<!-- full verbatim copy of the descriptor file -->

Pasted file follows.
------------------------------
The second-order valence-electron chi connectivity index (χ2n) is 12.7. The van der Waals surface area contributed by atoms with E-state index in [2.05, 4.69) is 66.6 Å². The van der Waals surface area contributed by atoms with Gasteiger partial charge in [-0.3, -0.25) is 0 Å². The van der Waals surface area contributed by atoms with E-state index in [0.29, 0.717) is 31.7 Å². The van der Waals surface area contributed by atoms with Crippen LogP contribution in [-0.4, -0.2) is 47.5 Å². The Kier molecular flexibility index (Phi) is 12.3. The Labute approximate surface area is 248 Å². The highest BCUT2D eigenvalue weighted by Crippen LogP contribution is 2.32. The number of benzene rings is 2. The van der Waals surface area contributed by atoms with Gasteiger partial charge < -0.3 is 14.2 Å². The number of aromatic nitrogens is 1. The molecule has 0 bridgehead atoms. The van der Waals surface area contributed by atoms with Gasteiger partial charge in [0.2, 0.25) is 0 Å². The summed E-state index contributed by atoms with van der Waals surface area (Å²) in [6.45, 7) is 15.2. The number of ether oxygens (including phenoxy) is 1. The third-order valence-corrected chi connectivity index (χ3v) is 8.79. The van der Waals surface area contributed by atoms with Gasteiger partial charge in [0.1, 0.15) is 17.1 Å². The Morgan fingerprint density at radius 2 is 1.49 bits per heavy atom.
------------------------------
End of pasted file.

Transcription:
The second-order valence-electron chi connectivity index (χ2n) is 12.7. The van der Waals surface area contributed by atoms with E-state index in [2.05, 4.69) is 66.6 Å². The van der Waals surface area contributed by atoms with Gasteiger partial charge in [-0.3, -0.25) is 0 Å². The van der Waals surface area contributed by atoms with E-state index in [0.29, 0.717) is 31.7 Å². The van der Waals surface area contributed by atoms with Crippen LogP contribution in [-0.4, -0.2) is 47.5 Å². The Kier molecular flexibility index (Phi) is 12.3. The Labute approximate surface area is 248 Å². The highest BCUT2D eigenvalue weighted by Crippen LogP contribution is 2.32. The number of benzene rings is 2. The van der Waals surface area contributed by atoms with Gasteiger partial charge < -0.3 is 14.2 Å². The number of aromatic nitrogens is 1. The molecule has 0 bridgehead atoms. The van der Waals surface area contributed by atoms with Gasteiger partial charge in [0.2, 0.25) is 0 Å². The summed E-state index contributed by atoms with van der Waals surface area (Å²) in [6.45, 7) is 15.2. The number of ether oxygens (including phenoxy) is 1. The third-order valence-corrected chi connectivity index (χ3v) is 8.79. The van der Waals surface area contributed by atoms with Gasteiger partial charge in [0.1, 0.15) is 17.1 Å². The Morgan fingerprint density at radius 2 is 1.49 bits per heavy atom.